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California black oak drying problems and the bacterial factorAuthor(s): James C. Ward; Del Shedd
Source: Research Paper FPL-RP-344. Madison, WI: U.S. Department of Agriculture, Forest Service, Forest Products Laboratory. 14 pages
Publication Series: Research Paper (RP)
Station: Forest Products Laboratory
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DescriptionIt is often difficult to kiln dry California black oak lumber green from the saw without developing excessive degrade from honeycomb, ring failure, and collapse. Results from this study indicate that defect-prone lumber contains heartwood that was infected and weakened by anaerobic bacteria in the living tree. Green, bacterially infected boards should be segregated and dried to 20 percent moisture content (MC) under mild air-drying conditions or by low temperature, forced air-drying schedules. The percent MC lumber can then be kiln dried to end-use MC without additional defect. Boards with normal, noninfected heartwood can be successfully kiln-dried green from the saw under conventional schedules.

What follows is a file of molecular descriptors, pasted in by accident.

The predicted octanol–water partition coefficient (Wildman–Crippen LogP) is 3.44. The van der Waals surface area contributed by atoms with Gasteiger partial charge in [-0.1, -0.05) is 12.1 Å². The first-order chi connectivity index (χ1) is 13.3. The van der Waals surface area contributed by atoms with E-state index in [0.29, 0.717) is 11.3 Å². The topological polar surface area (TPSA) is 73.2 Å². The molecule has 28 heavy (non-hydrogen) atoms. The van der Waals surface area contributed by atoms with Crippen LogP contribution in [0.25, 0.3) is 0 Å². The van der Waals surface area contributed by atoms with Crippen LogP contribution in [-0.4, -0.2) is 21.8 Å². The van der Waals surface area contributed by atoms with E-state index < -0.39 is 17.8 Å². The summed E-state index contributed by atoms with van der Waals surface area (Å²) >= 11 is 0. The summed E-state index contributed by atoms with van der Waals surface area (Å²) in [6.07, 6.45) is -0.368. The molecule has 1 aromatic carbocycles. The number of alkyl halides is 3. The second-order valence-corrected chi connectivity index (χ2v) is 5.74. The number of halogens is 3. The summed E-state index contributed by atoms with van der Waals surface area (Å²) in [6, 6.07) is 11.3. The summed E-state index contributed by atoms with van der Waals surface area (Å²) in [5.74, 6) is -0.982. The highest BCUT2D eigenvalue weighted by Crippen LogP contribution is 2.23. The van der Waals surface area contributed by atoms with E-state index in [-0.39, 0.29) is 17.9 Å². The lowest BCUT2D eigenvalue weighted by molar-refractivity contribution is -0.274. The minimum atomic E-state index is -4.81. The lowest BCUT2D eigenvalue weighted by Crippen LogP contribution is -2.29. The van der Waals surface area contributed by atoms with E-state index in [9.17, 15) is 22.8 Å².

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CitationWard, James C.; Shedd, Del. 1979. California black oak drying problems and the bacterial factor. Research Paper FPL-RP-344. Madison, WI: U.S. Department of Agriculture, Forest Service, Forest Products Laboratory. 14 pages
KeywordsSurface checking, checking, kiln drying, drying, Quercus kelloggii, seasoning, air drying, California black oak, bacteria, anaerobic bacteria, honeycombing, splits, shrinkage, warping, heartwood, biodegradation
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